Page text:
BOSTON-Global warming has nothing on this city’s office market, or so it would seem in a mid-year report released today by Richards Barry Joyce & Partners that shows positive absorption of near-record levels during the second quarter and continued rental accretion. RBJ’s overview also shows Boston’s recovery is spreading out as prime locations approach full occupancy.

“The numbers are big,” RBJ director of research Brendan Carroll tells, with 1.6 million sf of positive absorption between April and mid-year. That marks the sixth straight quarter of positive absorption, and the 5.1 million sf absorbed since halfway through 2006 is the most for any such period since 2001. “The metrics look good just about everywhere,” says Carroll, whose Boston-based firm tracked 630,000 sf of positive absorption in the city during the quarter, with 315,000-sf of that occurring in the Back Bay District, now among the strongest office markets in the country.

Besides the standard mid-year review, RBJ issued a special look dissecting office market trends since conditions began improving four years ago after the brutal recession that started the decade. Since the third quarter of 2003, a limited number of submarkets have enjoyed the lion’s share of leasing activity and rental rate gains, discloses RBJ, which refers to the top performers as the “hot markets.” They include Class A space in Boston’s Financial District and Back Bay, plus all categories of office product in East Cambridge, Burlington, Waltham and Woburn.

Collectively, the hot markets account for 60.2 million sf, compared to 111 million sf in the remaining areas. Since Q3 2003, the hot markets have seen their vacancy rate decline from 21.1% to 9.6%, whereas the larger pool has only experienced a dip from 19.6% to 16.8%. That means 69% of all leasing in metropolitan Boston has been done in the “hot markets,” says Carroll, which account for just 35% of the inventory. There has been 8.4 million sf of absorption since 2003 in the hot markets versus 4.5 million sf for the remainder.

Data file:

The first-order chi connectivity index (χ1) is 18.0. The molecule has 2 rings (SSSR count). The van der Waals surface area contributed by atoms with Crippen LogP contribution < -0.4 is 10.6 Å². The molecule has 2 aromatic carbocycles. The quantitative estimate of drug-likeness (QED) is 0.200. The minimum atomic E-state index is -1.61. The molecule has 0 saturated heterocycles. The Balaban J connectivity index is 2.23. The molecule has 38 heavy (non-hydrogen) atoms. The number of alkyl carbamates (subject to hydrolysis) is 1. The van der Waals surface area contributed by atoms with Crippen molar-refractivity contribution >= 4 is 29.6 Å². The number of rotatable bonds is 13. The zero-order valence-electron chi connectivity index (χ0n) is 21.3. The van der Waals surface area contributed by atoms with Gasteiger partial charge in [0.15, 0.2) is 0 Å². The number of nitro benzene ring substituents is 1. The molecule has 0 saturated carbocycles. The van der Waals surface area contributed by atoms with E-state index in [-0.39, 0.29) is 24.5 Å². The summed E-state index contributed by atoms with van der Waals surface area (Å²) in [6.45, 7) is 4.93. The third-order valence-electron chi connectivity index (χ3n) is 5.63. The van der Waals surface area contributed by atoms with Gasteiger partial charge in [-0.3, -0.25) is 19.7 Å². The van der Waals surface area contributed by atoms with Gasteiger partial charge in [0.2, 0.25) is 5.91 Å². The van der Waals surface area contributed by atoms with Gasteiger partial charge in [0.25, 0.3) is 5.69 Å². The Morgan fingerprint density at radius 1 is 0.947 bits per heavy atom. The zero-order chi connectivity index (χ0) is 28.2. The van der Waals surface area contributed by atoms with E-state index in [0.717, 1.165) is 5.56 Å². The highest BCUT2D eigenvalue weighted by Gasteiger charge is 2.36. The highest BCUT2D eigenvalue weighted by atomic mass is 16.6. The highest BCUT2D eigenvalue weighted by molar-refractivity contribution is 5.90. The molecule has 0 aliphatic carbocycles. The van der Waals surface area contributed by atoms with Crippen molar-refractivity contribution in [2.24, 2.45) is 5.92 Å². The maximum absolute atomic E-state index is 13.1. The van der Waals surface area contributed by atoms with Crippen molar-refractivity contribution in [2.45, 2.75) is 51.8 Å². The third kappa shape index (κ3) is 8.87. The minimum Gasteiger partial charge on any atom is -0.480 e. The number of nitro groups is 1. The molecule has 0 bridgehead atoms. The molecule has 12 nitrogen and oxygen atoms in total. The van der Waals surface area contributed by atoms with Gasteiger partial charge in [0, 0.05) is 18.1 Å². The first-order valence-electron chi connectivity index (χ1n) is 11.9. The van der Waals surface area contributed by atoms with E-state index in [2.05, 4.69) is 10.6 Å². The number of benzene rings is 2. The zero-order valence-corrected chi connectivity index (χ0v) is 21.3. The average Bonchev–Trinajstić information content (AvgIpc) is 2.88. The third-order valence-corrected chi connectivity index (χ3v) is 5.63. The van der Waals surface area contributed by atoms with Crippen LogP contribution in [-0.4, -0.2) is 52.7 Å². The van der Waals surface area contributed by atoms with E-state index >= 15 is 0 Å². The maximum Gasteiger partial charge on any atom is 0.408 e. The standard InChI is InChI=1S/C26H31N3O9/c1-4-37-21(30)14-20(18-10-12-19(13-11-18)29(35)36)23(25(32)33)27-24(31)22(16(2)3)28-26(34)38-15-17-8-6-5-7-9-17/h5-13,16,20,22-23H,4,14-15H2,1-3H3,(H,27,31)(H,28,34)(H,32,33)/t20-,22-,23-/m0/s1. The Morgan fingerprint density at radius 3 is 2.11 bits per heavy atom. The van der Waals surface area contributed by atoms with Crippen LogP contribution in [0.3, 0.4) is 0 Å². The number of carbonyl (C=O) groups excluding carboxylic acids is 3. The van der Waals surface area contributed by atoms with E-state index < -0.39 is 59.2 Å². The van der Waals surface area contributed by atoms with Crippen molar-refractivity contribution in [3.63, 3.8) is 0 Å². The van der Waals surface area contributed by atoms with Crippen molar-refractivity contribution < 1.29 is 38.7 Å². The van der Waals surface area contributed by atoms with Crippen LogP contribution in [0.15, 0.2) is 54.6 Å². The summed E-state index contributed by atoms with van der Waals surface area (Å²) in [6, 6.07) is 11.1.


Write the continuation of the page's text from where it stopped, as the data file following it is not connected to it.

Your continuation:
“The numbers are very telling,” says Carroll, although he also stresses that the recovery is finally spreading, partly a reflection of the wider geographic gap between asking rents, but also due to a dwindling level of inventory in the best areas. Waltham has 88% of the region’s office product under construction within its boundaries, but Carroll says that community and Burlington are still poised to run out of space by 2010.

“If the volume of demand continues as we’ve seen it, we may very well have the dynamics necessary for both new construction and more absorption in adjacent areas,” says Carroll. Indeed, “it is already happening,” he says, noting that the western suburban district commonly known as “the Boroughs” has posted nearly 600,000-sf of positive absorption in the past four quarters, while the Route 128 South market had 235,000-sf in that period. That result is impressive, says Carroll, given that the office space inventory in such communities as Canton, Dedham, Norwood and Westwood is just 3.7 million sf. “That’s a submarket likely to grow in the near future,” he says of Route 128 South, with the developers of Westwood Station proposing a 120,000-sf office building. During the period from Q3 2003, there has been 3.1 million sf added in the hot markets, whereas the remaining supply has remained flat, posting a slight decline of 39,000 sf.

As for second quarter results, the Back Bay’s performance on absorption was only outdone by the Route 128 North office market’s 316,000 sf total, followed by 275,000-sf for Route 128 West, the core suburban market anchored by Waltham. Only four of the submarkets had negative results for the quarter, with the suburban absorption total positive by 800,000 sf. The suburban vacancy rate is now 18.8% compared to 11.9% in Cambridge and 10.4% for Boston, says RBJ.

As with other indices, the Back Bay did the best on vacancy in Boston at 8.8%, and RBJ reports that the 12.1 million sf submarket is now highest in the region on office rents given rate appreciation of stratospheric proportions. Since mid-year 2006, Back Bay average rents have risen above $56 per sf, a 56% increase in just one year, while the Financial District has seen a 40% gain and East Cambridge is more than 33% higher than a year ago. The average for Class A rents throughout Greater Boston is now $38.58 per sf., highest since the second quarter of 2003, according to RBJ’s review.

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